I rarely use the exclamation point, even with writing, “Great post.” What I do tend to over use is the smilie face, especially in comments. I’m not sure why. I guess it’s because I really like the post and don’t usually find the right words to express that, so I hope putting a smilie face expresses the look I have on my face…………………….:)

    LisaNewton’s last blog post..Travelin’ Local visits Robert Moses State Park – Long Island

  4. Marc - WelshScribe


    The exclamation mark is most definitely overused. Even worse are the people who make double, triple or even quadruple exclamation marks.

    There’s a long standing joke online – particularly amongst gamers – about the abuse of the exclamation mark:
    OMGWTF!!!111!oneoneone!!!one!!1! 😀

  5. Sean

    David: I’m actually with you here. As little as I use them in my actual writing, I use them quite a bit in both comments and emails. My sister and I both joke about the mark’s over use and then riddle our emails to one another with them. Beautiful irony.

    Paisley: It’s ALWAYS best to go with your gut feeling, at least in my most humble opinion.

    Lisa: I do the same thing. I think it’s because the written word, unlike verbal intonation, leaves a lot of room for inference. The happy face is a reassuring mark for sure.

    Marc: LOL!!!!!!!!!!!

  6. janice

    Strunk and White say “The exclamation mark is to be reserved for use after true exclamations or commands.” (They also said to avoid the passive voice and to play to an audience of one. 😉 God knows what they would have made of smileys! ) I know you live your truth, Sean, and like you, I prefer to define my own.

    I love exclamation marks – sometimes wish I was Spanish so I could use two! I think most readers can spot the fake wow!’s – fake comments for that matter. If folk hate my use of exclamation marks, they simply won’t read my writing or my comments and that’s fine with me. There’s a lot of other stuff in my writing that they’d probably also hate – italics, parenthesis, long paragraphs, ellipsis, indulgent hyphenation – so they’ll probably save themselves a lot of excruciating reading.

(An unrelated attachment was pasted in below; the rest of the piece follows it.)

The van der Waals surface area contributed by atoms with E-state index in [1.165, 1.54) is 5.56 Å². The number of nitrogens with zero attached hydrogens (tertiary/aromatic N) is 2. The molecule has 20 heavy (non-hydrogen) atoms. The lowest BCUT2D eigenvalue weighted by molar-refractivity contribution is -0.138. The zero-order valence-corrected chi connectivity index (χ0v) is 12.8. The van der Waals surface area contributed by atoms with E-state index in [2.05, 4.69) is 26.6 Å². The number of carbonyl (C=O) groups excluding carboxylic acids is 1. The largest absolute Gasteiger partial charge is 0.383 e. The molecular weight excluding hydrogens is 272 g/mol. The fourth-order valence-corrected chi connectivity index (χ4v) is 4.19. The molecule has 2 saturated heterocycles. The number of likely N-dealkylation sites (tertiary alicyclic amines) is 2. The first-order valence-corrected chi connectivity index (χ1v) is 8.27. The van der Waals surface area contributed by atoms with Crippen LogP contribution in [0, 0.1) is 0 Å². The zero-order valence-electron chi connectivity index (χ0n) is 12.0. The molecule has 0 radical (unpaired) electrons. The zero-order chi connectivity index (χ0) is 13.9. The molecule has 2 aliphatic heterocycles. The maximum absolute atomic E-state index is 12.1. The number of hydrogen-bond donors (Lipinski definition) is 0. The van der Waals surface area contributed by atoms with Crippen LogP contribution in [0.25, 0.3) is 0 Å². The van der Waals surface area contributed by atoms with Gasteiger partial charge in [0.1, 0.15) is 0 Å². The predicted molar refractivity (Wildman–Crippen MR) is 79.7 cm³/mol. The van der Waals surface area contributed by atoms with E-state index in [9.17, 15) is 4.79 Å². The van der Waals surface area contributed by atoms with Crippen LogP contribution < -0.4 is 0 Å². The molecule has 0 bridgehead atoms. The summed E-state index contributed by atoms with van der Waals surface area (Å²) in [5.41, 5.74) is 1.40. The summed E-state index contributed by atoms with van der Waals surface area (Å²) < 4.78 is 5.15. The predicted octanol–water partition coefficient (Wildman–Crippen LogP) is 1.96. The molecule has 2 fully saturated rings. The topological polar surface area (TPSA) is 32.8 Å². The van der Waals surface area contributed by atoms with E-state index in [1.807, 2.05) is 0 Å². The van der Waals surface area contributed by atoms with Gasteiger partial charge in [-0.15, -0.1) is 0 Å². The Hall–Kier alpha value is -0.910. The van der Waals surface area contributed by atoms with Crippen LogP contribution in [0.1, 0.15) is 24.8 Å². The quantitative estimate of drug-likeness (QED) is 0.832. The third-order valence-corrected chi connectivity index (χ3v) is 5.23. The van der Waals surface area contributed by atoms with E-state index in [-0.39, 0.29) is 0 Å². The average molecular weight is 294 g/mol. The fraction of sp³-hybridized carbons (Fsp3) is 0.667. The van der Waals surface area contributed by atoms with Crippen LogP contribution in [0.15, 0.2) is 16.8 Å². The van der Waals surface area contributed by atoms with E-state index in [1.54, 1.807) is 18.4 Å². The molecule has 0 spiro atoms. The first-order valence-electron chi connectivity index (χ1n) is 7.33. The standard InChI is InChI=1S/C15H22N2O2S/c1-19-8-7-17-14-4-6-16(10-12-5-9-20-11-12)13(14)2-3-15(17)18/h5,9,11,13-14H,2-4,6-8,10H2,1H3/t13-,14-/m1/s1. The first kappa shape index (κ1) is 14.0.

Exclamation marks can express intensity, pitch and volume, intonational markers in speech whose absence in written language often leads to ambiguity. That’s why they’re used more often in comments boxes, where we tend to opt for shorter phrases more reminiscent of spoken language to connect. Some inner voices speak in accents more sing-song than others and some people have more fun, smile more in their comments than they do in their pieces.

    I say use what you like – be brave, be you! I’d rather be disliked for being me and using exclamation marks than live in someone else’s clothes or walk in someone else’s shadow.

    I enjoyed this, Sean, and I’m sure you’ll get a lot of agreement in the boxes below. I think it’s important, though, to be clear in our own minds if – and why – we choose to write with different styles in comments boxes, blogposts and longer pieces.

    janice’s last blog post..How to Harness the Power of Authenticity in Your Writing and Your Life

  7. Lori Hoeck

    LOL — “Of course I have no room to speak, I abuse the comma and semi-colon like my pet set of red headed stepchildren and let’s not even start on my ample exploitation of alliteration.”– I do like your humor and wordsmithing.

    I admit I’m guilty of overuse. Same with quotation marks and parenthesis. But now I’m slowly working to streamline and clean up my writing so the power of the words can shine through brightly.

    Lori Hoeck’s last blog post..No one wants this kind of relationship!

  8. Vered - MomGrind

    You remind me of a friend of mine who never ever uses exclamation points. When I asked her about it, she said “there’s not much in life that warrants them.” I know this gloomy reply isn’t what you’re trying to say here, but I do agree that they are overused.

    Vered – MomGrind’s last blog post..A Rose Garden

  9. Daisy

    Oh crud, I’m guilty of over-using the exclamation point.

    However, in my defense, I do get very excited in real life and begin talking and exclaiming with full-on exclamation marks, so perhaps that is why I feel compelled to use them. Thanks for the post and I will attempt to curb my enthusiasm a little. 🙂